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Associated Press

Maryland Joins Effort to Put Local Food in School Cafeterias

Kristen Wyatt

DELMAR, Md. - The strawberries just turning red on one Eastern Shore field here could end up on plates almost anywhere -- except on cafeteria trays just down the road.0421 03 1

That's because schools aren't set up to accept local produce, leading to a Byzantine national food distribution grid where apples from Maryland end up in schools in South Carolina but aren't served in local ones.

"The trouble is that major school systems, to get what they want, they deal with a wholesaler. They want a one-stop shop," Wicomico County farmer Patrick Hochmuth said.

A bill awaiting the governor's signature aims to change that. It's part of a national Farm-To-School movement that's headed to Maryland to encourage more local produce on cafeteria trays.

The twin missions of boosting local farmers while trimming fuel costs for shipping food long distances has found unanimous approval from Maryland legislators.

The bill would start a "Maryland Homegrown" week in school cafeterias and encourage schools to teach children about local agriculture through farm field trips. Some states even display posters of local farmers in cafeterias so children filing through lunch lines learn where their food comes from.

"This is a great idea," said Bobi Crispins, who grows fruits, vegetables and flowers in Millersville but doesn't sell to the three schools near her farm.

It's a lot more complicated than it sounds to get produce from across the street into a school. Schools are bound by USDA guidelines that sometimes leave them with only 90 cents per meal to spend on food. Bidding laws mean schools often aren't allowed to spend more on produce grown locally.

And schools need orders placed months in advance, and they often aren't equipped to handle simple prep work like peeling carrots or scrubbing dirt-crusted potatoes.

The limitations result in the cafeteria food everyone remembers: canned fruit salad, frozen vegetable medleys and salad bars populated by limp iceberg lettuce.


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"The food services in most schools aren't usually prepared to deal with whole foods. They want something that's at least partially prepared and ready to pop in the oven," said Janet Bachmann of the Arkansas-based National Sustainable Agriculture Information Service, a USDA-funded agency that promotes local foods in schools.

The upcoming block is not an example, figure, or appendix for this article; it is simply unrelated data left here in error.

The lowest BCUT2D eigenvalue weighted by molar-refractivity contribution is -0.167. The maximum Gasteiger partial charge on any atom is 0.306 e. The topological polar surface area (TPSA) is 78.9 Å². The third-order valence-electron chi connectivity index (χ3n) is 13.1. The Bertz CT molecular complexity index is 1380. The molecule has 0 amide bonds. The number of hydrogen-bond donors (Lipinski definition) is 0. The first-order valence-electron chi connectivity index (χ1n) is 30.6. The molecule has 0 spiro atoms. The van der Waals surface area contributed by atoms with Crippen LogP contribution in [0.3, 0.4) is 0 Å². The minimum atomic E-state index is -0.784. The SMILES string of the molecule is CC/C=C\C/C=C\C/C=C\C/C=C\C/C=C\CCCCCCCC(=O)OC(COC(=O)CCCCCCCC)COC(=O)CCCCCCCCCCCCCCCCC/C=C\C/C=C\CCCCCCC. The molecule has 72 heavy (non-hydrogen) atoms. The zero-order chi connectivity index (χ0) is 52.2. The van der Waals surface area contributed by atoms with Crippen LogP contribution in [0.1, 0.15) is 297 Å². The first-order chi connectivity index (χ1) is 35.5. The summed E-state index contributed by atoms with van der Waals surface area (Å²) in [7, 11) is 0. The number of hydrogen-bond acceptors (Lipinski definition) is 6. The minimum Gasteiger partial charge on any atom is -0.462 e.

Maryland's bill would put educators in touch with state Department of Agriculture marketing officials to figure out how to put products like Hochmuth's berries in schools. Officials in other states have said schools and farms alike are enthusiastic about the idea of local food in cafeterias -- they just need a go-between.

"They did want to purchase local, but they didn't know whether they could or not, how would they do it, would there be the quantity, would the price be in line," said Chris Kirby, program administrator for Oklahoma's Farm-To-School Program.

Oklahoma started serving locally grown melons in a few schools in 2002, and now that state's melon program has grown to hundreds of schools.

Kirby said agriculture education and more local produce in cafeterias helps address childhood obesity, too. When kids learn about agriculture, they naturally get curious about trying new foods.

"I've seen kids get excited about beets and turnips and radishes because they pulled it out of the ground. But if you hand a kid a beet and say, 'Eat this, it's good for you,' they say, 'Eww,'" Kirby said.

There also are environmental reasons for spending more to get local produce. Relying on local food reduces the amount of fuel needed for shipping. And when schools buy locally, they can make local farmers more profitable and more likely to keep farming.

"If you support a local farmer, you're helping keep them profitable, and if you do that, you're helping preserve open space and helping the health of the Chesapeake Bay," said Mark Powell, chief of marketing for the Maryland Department of Agriculture.

The program hasn't been signed into law yet, and it's likely the state will start small with local produce in schools. But already farmers are excited about the possibility of selling to neighborhood schools.

"I think education is the best way we can sustain ourselves," said J.D. Rinehart, owner of Rinehart Orchards in Washington County. "We need to make them aware that food doesn't come from a grocery store. It comes from a farm and a grower that works tirelessly to get that food out there."

© 2008 Associated Press

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